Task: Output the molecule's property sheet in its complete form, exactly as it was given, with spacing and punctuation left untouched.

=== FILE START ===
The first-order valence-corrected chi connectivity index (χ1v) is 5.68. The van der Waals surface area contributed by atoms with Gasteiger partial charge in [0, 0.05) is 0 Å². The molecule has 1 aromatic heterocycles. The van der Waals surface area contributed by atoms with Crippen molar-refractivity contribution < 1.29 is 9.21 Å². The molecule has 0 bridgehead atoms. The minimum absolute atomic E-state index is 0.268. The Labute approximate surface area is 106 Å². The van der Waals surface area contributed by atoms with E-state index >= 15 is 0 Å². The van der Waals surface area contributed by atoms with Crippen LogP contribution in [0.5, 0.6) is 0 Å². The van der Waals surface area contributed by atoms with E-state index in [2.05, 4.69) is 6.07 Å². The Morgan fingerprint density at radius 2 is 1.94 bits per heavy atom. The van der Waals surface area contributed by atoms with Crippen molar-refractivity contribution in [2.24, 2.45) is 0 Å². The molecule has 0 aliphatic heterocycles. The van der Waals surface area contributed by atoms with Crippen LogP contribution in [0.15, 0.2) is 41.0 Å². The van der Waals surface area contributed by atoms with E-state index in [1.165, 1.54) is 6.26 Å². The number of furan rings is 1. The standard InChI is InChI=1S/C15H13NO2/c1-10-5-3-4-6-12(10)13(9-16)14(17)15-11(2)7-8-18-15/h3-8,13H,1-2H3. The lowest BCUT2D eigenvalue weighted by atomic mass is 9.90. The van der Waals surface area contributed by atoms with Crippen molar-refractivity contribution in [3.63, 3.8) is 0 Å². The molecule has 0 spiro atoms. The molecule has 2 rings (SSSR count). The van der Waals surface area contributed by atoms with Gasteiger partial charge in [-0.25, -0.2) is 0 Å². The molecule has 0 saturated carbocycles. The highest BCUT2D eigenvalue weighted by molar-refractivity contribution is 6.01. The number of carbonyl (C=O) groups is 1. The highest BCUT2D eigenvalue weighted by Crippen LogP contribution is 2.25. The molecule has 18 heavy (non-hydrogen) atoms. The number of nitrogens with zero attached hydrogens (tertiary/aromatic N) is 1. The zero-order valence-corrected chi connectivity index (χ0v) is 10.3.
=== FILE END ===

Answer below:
The first-order valence-corrected chi connectivity index (χ1v) is 5.68. The van der Waals surface area contributed by atoms with Gasteiger partial charge in [0, 0.05) is 0 Å². The molecule has 1 aromatic heterocycles. The van der Waals surface area contributed by atoms with Crippen molar-refractivity contribution < 1.29 is 9.21 Å². The molecule has 0 bridgehead atoms. The minimum absolute atomic E-state index is 0.268. The Labute approximate surface area is 106 Å². The van der Waals surface area contributed by atoms with E-state index >= 15 is 0 Å². The van der Waals surface area contributed by atoms with Crippen LogP contribution in [0.5, 0.6) is 0 Å². The van der Waals surface area contributed by atoms with E-state index in [2.05, 4.69) is 6.07 Å². The Morgan fingerprint density at radius 2 is 1.94 bits per heavy atom. The van der Waals surface area contributed by atoms with Crippen molar-refractivity contribution in [2.24, 2.45) is 0 Å². The molecule has 0 aliphatic heterocycles. The van der Waals surface area contributed by atoms with Crippen LogP contribution in [0.15, 0.2) is 41.0 Å². The van der Waals surface area contributed by atoms with E-state index in [1.165, 1.54) is 6.26 Å². The number of furan rings is 1. The standard InChI is InChI=1S/C15H13NO2/c1-10-5-3-4-6-12(10)13(9-16)14(17)15-11(2)7-8-18-15/h3-8,13H,1-2H3. The lowest BCUT2D eigenvalue weighted by atomic mass is 9.90. The van der Waals surface area contributed by atoms with Crippen molar-refractivity contribution in [3.63, 3.8) is 0 Å². The molecule has 0 spiro atoms. The molecule has 2 rings (SSSR count). The van der Waals surface area contributed by atoms with Gasteiger partial charge in [-0.25, -0.2) is 0 Å². The molecule has 0 saturated carbocycles. The highest BCUT2D eigenvalue weighted by molar-refractivity contribution is 6.01. The number of carbonyl (C=O) groups is 1. The highest BCUT2D eigenvalue weighted by Crippen LogP contribution is 2.25. The molecule has 18 heavy (non-hydrogen) atoms. The number of nitrogens with zero attached hydrogens (tertiary/aromatic N) is 1. The zero-order valence-corrected chi connectivity index (χ0v) is 10.3.